• There’s a huge disparity in pay between staff nurses and travel nurses - for instance, some areas have paid travel nurses wages as high as $10,000/week during critical times. Just take Ivette Palomeque, a former ICU nurse who quit her $45/hour staff job to become a travel nurse. She now earns around $120/hour. “Going back to a staff job is just not an option,” Palomeque told WSJ. “Absolutely not.”
  • Lack of hazard pay amid a worldwide pandemic - staff nurses have seen how much hospital administrators are willing to pay temp nurses while refusing to raise staff nurse wages or in some cases early on in the pandemic, even provide adequate PPE. And as of March, despite Congress passing the $1.9 trillion COVID relief bill, no legislation explicitly spelled out any type of hazard pay due to nurses now or who worked the frontlines at the beginning of the pandemic. This has inevitably led to extreme frustration.
  • Some states are attempting to retain nurses by making it harder for them to quit their jobs to work crisis-contract assignments - some state governments and hospitals, like those in Texas, have mandated that staff nurses are not allowed to quit their jobs and take temporary, high-paying, disaster response positions in-state, leaving nurses feeling even more frustrated. 

Stress and morale

Nurses have faced extreme stress, traumatic work conditions, understaffing, and in some situations, a lack of clear support from their administration. For nurses who have worked on the frontlines of COVID, the sheer amount of suffering and death they have witnessed–without adequate training or coping resources in place–is more than even seasoned nurses have seen in their entire careers. 

This could translate into nurses exiting the nursing field very early on. For instance, Vivian’s survey found that healthcare workers who were early on in their career were also more likely to be considering leaving the healthcare field as opposed to those with 10-19 years of experience. 

“My mental health suffered more than I had ever experienced,” Audra Williams, an 8-year veteran ICU nurse who recently quit her job, told CNBC Make It.


Frustratingly, about 73% of healthcare workers feel that abuse is part of the job. Any nurse you talk to can tell you about an experience of being verbally or physically assaulted by a patient or in some situations, a fellow healthcare worker. 

And sadly, abuse towards healthcare workers only seems to be increasing every year. Violence against healthcare workers was found to have risen by a staggering 67% and according to the JAMA, the pandemic has exacerbated workplace violence more, even worldwide. Patients and families frustrated by COVID, misinformation, volatile politics, and restrictions have all led to more violent outbursts.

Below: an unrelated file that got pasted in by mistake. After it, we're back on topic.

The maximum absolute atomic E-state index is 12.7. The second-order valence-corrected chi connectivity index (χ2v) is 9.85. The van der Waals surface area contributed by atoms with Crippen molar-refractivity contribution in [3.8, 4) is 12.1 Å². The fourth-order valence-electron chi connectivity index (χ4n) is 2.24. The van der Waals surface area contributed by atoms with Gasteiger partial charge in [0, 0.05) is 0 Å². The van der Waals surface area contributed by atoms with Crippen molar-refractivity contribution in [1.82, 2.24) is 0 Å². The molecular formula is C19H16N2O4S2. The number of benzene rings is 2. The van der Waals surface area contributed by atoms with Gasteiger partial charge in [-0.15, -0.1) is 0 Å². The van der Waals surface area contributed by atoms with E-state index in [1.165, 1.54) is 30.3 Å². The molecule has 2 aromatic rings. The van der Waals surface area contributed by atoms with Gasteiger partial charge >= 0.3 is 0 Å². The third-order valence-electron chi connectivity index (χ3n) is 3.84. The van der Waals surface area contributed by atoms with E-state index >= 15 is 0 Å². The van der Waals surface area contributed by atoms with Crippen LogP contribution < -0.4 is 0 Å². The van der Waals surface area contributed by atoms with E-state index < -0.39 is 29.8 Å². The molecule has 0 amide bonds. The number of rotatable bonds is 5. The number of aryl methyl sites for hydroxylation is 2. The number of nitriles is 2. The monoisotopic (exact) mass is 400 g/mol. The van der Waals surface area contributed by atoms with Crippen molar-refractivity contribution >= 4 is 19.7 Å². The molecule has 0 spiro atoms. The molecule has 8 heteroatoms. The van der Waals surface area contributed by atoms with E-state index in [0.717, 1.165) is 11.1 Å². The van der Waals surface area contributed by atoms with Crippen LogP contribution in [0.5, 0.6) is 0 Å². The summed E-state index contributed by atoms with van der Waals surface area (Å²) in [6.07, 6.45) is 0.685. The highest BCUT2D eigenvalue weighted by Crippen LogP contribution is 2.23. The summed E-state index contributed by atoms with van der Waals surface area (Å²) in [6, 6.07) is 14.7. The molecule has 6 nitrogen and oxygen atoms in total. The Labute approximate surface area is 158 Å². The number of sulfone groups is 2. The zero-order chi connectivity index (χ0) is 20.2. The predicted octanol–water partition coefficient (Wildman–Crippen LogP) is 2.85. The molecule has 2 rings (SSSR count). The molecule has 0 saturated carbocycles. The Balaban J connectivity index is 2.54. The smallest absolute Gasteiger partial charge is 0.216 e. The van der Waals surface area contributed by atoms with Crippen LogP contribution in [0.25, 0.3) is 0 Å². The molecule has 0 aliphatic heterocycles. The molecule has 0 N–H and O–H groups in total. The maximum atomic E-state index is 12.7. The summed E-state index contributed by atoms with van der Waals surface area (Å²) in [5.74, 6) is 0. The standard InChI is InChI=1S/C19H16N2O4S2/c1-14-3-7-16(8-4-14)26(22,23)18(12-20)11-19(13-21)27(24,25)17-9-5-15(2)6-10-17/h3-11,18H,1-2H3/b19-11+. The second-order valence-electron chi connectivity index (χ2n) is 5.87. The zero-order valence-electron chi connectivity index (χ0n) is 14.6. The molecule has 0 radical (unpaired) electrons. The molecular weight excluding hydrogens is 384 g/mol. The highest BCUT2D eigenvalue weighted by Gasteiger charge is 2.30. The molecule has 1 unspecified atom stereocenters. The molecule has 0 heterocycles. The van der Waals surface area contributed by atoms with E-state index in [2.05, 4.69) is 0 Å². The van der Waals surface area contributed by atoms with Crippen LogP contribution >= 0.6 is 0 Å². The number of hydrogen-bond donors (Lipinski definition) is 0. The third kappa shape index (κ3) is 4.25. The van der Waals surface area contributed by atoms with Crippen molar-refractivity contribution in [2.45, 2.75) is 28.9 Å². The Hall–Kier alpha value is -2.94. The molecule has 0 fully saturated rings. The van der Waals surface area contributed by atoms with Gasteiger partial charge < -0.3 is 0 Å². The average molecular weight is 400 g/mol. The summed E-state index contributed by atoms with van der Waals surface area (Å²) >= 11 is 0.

Mental health

As you can imagine, the combination of stress, abuse, and unsafe work conditions has taken a toll on nurses’ mental health. 

Although data is still being collected on just how exactly nurses’ mental health has been affected by the pandemic (and in many ways, nurses themselves aren’t even far enough out to realize the impact yet), preliminary studies have found that compared to non-healthcare workers in the pandemic, healthcare workers have higher levels of: 

  • Stress
  • Anxiety
  • Insomnia
  • Depression
  • Obsessive-compulsive disorders

A 2021 study in JAMA Psychiatry found that the suicide rate for nurses is already much higher than the general population (and much higher than physicians, a notable difference). 

And experts have already warned that those numbers could increase in wake of the pandemic, as two key risk factors for suicide--poor work conditions and mental stress--have increased significantly. Early reports of nurses committing suicide in the wake of the pandemic across the world are a sobering reminder of what can happen when nurses are left alone to face traumatic situations without support. 


According to the AACN, around 500,000 RNs will retire in 2022, so they predict that to replace those retirees and ensure there are enough new nurses to fill already-existing position gaps, 1.1 million new nurses will be needed next year. 

That’s a lot of nurses. And because the average age for a nurse in the US is 42.7, there are even more retirees on the horizon, which means–you guessed it–even more new nurses are needed. 

Regional differences

Location has a large impact on what conditions nurses are facing. For instance, rural hospitals have been especially hard-hit, with already smaller pools of employees. Alaska recently sounded an alarm that critical staffing shortages combined with even severely ill infants leaving the area at risk for what the director called a “hospital system collapse.” 

Speaking of Alaska, the state is predicted to be the hardest hit in terms of nursing shortages. 

The states that will have the worst nursing shortages, in order, are:

  • Alaska
  • South Carolina
  • South Dakota
  • California 
  • New Jersey
  • Texas
  • Georgia 
  • Arizona

If you’re looking at that list and thinking, “Huh, that also looks suspiciously like the list of a lot of the states that have been hit hard by COVID,” you would, unfortunately, be right. 

Beyond the Bedside

Another key aspect of the nursing shortage is that it’s important to realize that nurses leaving the bedside––especially early on in their careers––also has a tremendous impact on future nursing roles. Because nurses who work the floor early on go on to take other advanced nursing roles, such as nurse managers, nurse educators, nurse administrators, or advanced practice nursing roles. 

For instance, the BLS predicts openings in the following positions: 

  • Nurse anesthetists. 51,000 nurse anesthetist roles will be needed by 2029. 
  • Nurse practitioners. 322,000 nurse practitioner roles will be employed by 2029, massive growth of 52%.
  • Nurse-midwives. 8,100 nurse midwife positions will be created by 2029.